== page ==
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In a national first, LGBT advocates sue Utah schools over ‘anti-gay’ laws

First Published      Last Updated Oct 25 2016 02:51 pm

‘Culture of silence’ » Equality Utah says curriculum laws barring discussions of homosexuality in public schools violate First Amendment rights to free speech.
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"These laws prevent presentation of accurate information concerning lesbian, gay, bisexual people in health classes and other classes, even when such information serves important educational purposes, while imposing no similar restriction on discussion of heterosexuality," the lawsuit states.

And while Utah's laws appear primarily in the "instruction in health" section of state code, the Board of Education has adopted a rule that extends curriculum laws to "any course or class," broadly prohibiting speech, the lawsuit argues.

That makes it hard for teachers and students to know what they can and can't say, University of Utah law professor Cliff Rosky said.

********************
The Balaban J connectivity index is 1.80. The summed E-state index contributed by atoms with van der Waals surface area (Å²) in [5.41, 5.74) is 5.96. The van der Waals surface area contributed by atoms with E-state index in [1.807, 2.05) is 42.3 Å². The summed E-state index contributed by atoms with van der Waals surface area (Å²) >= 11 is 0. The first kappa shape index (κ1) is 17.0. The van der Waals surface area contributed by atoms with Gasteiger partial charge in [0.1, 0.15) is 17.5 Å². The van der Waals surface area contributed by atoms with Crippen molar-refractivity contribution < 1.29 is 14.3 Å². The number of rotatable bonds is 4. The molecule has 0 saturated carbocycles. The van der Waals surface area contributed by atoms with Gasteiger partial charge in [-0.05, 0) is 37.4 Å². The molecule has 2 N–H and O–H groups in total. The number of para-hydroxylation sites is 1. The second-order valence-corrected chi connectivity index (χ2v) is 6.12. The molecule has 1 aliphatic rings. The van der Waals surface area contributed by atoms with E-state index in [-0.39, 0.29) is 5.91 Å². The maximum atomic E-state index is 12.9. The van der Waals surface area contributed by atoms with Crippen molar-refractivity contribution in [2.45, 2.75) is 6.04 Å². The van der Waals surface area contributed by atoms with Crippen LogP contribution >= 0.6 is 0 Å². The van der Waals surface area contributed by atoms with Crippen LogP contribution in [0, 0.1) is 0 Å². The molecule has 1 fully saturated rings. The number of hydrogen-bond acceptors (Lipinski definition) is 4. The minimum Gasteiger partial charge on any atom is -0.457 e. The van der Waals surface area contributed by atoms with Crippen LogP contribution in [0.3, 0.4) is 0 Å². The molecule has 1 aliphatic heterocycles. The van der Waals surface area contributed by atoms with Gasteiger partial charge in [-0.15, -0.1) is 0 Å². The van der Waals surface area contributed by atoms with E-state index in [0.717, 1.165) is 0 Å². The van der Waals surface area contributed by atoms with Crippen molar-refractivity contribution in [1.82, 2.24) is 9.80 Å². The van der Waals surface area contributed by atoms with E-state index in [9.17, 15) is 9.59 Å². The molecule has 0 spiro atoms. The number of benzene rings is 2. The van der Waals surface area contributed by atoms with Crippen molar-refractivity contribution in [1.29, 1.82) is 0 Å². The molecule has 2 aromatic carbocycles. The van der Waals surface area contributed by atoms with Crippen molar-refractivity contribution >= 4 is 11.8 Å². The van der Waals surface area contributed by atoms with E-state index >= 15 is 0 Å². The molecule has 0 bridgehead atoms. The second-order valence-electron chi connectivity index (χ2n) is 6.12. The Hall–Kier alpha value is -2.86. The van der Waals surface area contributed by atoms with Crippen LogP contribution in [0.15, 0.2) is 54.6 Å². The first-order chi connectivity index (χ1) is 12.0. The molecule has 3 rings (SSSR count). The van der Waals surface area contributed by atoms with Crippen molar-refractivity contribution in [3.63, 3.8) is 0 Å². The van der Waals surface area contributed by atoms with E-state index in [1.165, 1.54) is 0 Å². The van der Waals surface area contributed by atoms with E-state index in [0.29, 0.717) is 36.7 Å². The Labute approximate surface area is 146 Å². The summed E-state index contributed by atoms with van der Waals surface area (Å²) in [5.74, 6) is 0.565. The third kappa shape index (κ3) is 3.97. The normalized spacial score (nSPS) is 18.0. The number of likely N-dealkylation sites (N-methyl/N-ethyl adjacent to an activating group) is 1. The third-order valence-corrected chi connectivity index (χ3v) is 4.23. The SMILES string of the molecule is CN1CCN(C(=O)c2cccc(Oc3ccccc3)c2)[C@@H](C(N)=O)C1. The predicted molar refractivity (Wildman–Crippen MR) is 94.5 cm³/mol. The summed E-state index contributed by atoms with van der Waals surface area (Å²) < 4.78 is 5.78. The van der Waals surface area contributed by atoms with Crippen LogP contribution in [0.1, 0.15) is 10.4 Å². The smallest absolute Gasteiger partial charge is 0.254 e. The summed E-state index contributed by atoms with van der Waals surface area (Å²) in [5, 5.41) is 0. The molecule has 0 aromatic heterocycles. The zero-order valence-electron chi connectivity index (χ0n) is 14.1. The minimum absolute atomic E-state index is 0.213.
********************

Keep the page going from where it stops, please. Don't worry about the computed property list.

"I don't know if you could even teach a class on this case," he said. "If a kid brings a newspaper clipping of this story to social studies, I'm not sure what the teacher is supposed to do."

Additionally, a Utah school-clubs law requires a ban on the formation of extracurricular school club, including gay-straight alliances, if their proposed activities would as "part of their conduct or means of expression … involve human sexuality," the lawsuit states, and requires clubs to follow laws prohibiting advocacy of homosexuality.

No similar bans, according to the lawsuit, would apply to clubs about heterosexuality, heterosexual persons or heterosexual issues.

"That discrimination harms LGBT students in a variety of ways," court papers say, "including by preventing them from participating equally in student clubs, stigmatizing them as inferior an unequal."


— Salt Lake Tribune reporter Mariah Noble contributed to this story